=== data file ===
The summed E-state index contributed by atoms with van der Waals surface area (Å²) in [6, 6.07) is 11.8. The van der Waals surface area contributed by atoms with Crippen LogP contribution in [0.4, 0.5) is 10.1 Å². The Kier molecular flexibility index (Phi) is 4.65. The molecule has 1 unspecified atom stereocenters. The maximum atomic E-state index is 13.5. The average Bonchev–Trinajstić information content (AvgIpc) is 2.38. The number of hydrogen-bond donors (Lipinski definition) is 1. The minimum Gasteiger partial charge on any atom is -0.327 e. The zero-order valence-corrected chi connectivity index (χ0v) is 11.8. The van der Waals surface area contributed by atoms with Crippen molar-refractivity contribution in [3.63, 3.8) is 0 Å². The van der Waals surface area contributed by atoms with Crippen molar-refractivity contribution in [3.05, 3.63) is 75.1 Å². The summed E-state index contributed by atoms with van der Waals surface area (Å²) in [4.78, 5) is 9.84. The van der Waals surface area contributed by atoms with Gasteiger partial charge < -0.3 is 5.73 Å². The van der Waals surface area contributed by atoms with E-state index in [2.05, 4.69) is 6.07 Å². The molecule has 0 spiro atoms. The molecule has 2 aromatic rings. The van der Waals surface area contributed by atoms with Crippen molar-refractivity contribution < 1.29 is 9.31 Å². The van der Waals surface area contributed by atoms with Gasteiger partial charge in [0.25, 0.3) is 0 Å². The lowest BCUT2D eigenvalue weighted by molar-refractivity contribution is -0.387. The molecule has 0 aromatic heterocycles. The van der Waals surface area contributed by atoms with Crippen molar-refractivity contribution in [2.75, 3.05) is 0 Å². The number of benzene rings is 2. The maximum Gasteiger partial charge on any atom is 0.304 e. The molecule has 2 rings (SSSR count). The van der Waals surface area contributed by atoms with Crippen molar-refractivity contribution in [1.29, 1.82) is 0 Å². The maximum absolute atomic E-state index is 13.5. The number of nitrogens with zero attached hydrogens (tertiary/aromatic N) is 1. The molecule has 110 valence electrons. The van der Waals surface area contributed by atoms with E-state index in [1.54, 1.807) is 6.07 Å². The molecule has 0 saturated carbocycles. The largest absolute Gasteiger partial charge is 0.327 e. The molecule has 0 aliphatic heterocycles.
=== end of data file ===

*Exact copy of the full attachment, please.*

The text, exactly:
The summed E-state index contributed by atoms with van der Waals surface area (Å²) in [6, 6.07) is 11.8. The van der Waals surface area contributed by atoms with Crippen LogP contribution in [0.4, 0.5) is 10.1 Å². The Kier molecular flexibility index (Phi) is 4.65. The molecule has 1 unspecified atom stereocenters. The maximum atomic E-state index is 13.5. The average Bonchev–Trinajstić information content (AvgIpc) is 2.38. The number of hydrogen-bond donors (Lipinski definition) is 1. The minimum Gasteiger partial charge on any atom is -0.327 e. The zero-order valence-corrected chi connectivity index (χ0v) is 11.8. The van der Waals surface area contributed by atoms with Crippen molar-refractivity contribution in [3.63, 3.8) is 0 Å². The van der Waals surface area contributed by atoms with Crippen molar-refractivity contribution in [3.05, 3.63) is 75.1 Å². The summed E-state index contributed by atoms with van der Waals surface area (Å²) in [4.78, 5) is 9.84. The van der Waals surface area contributed by atoms with Gasteiger partial charge < -0.3 is 5.73 Å². The van der Waals surface area contributed by atoms with E-state index in [2.05, 4.69) is 6.07 Å². The molecule has 0 spiro atoms. The molecule has 2 aromatic rings. The van der Waals surface area contributed by atoms with Crippen molar-refractivity contribution < 1.29 is 9.31 Å². The van der Waals surface area contributed by atoms with Gasteiger partial charge in [0.25, 0.3) is 0 Å². The lowest BCUT2D eigenvalue weighted by molar-refractivity contribution is -0.387. The molecule has 0 aromatic heterocycles. The van der Waals surface area contributed by atoms with Crippen molar-refractivity contribution in [2.75, 3.05) is 0 Å². The number of benzene rings is 2. The maximum Gasteiger partial charge on any atom is 0.304 e. The molecule has 2 rings (SSSR count). The van der Waals surface area contributed by atoms with Crippen molar-refractivity contribution in [1.29, 1.82) is 0 Å². The maximum absolute atomic E-state index is 13.5. The number of nitrogens with zero attached hydrogens (tertiary/aromatic N) is 1. The molecule has 110 valence electrons. The van der Waals surface area contributed by atoms with E-state index in [1.54, 1.807) is 6.07 Å². The molecule has 0 saturated carbocycles. The largest absolute Gasteiger partial charge is 0.327 e. The molecule has 0 aliphatic heterocycles.